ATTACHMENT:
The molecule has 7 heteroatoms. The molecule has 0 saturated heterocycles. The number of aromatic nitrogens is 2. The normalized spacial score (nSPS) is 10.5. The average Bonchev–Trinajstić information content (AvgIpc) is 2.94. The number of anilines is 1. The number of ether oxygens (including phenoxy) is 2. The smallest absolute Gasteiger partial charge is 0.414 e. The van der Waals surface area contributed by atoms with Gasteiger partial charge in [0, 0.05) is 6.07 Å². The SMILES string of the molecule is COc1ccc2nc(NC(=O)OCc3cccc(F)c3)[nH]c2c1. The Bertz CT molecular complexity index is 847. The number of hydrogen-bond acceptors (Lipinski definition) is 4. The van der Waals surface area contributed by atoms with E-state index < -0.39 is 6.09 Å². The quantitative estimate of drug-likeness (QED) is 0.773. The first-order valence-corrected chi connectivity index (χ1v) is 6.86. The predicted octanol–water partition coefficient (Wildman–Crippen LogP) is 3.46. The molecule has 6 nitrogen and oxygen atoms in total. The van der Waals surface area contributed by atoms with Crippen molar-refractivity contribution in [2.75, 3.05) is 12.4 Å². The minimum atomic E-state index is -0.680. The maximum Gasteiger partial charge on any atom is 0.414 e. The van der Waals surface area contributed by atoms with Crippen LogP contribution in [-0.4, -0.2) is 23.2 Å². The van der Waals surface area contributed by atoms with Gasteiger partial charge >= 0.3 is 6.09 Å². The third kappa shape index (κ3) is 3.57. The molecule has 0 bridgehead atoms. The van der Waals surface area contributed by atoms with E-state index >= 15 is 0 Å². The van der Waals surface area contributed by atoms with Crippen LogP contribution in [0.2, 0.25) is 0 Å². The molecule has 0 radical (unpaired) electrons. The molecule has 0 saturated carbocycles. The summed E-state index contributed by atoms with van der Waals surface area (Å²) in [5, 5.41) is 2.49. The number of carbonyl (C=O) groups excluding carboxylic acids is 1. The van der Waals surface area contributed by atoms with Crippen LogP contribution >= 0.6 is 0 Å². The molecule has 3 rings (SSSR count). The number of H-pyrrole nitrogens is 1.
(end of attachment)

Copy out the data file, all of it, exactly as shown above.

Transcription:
The molecule has 7 heteroatoms. The molecule has 0 saturated heterocycles. The number of aromatic nitrogens is 2. The normalized spacial score (nSPS) is 10.5. The average Bonchev–Trinajstić information content (AvgIpc) is 2.94. The number of anilines is 1. The number of ether oxygens (including phenoxy) is 2. The smallest absolute Gasteiger partial charge is 0.414 e. The van der Waals surface area contributed by atoms with Gasteiger partial charge in [0, 0.05) is 6.07 Å². The SMILES string of the molecule is COc1ccc2nc(NC(=O)OCc3cccc(F)c3)[nH]c2c1. The Bertz CT molecular complexity index is 847. The number of hydrogen-bond acceptors (Lipinski definition) is 4. The van der Waals surface area contributed by atoms with E-state index < -0.39 is 6.09 Å². The quantitative estimate of drug-likeness (QED) is 0.773. The first-order valence-corrected chi connectivity index (χ1v) is 6.86. The predicted octanol–water partition coefficient (Wildman–Crippen LogP) is 3.46. The molecule has 6 nitrogen and oxygen atoms in total. The van der Waals surface area contributed by atoms with Crippen molar-refractivity contribution in [2.75, 3.05) is 12.4 Å². The minimum atomic E-state index is -0.680. The maximum Gasteiger partial charge on any atom is 0.414 e. The van der Waals surface area contributed by atoms with Crippen LogP contribution in [-0.4, -0.2) is 23.2 Å². The van der Waals surface area contributed by atoms with Gasteiger partial charge >= 0.3 is 6.09 Å². The third kappa shape index (κ3) is 3.57. The molecule has 0 bridgehead atoms. The van der Waals surface area contributed by atoms with E-state index >= 15 is 0 Å². The van der Waals surface area contributed by atoms with Crippen LogP contribution in [0.2, 0.25) is 0 Å². The molecule has 0 radical (unpaired) electrons. The molecule has 0 saturated carbocycles. The summed E-state index contributed by atoms with van der Waals surface area (Å²) in [5, 5.41) is 2.49. The number of carbonyl (C=O) groups excluding carboxylic acids is 1. The van der Waals surface area contributed by atoms with Crippen LogP contribution >= 0.6 is 0 Å². The molecule has 3 rings (SSSR count). The number of H-pyrrole nitrogens is 1.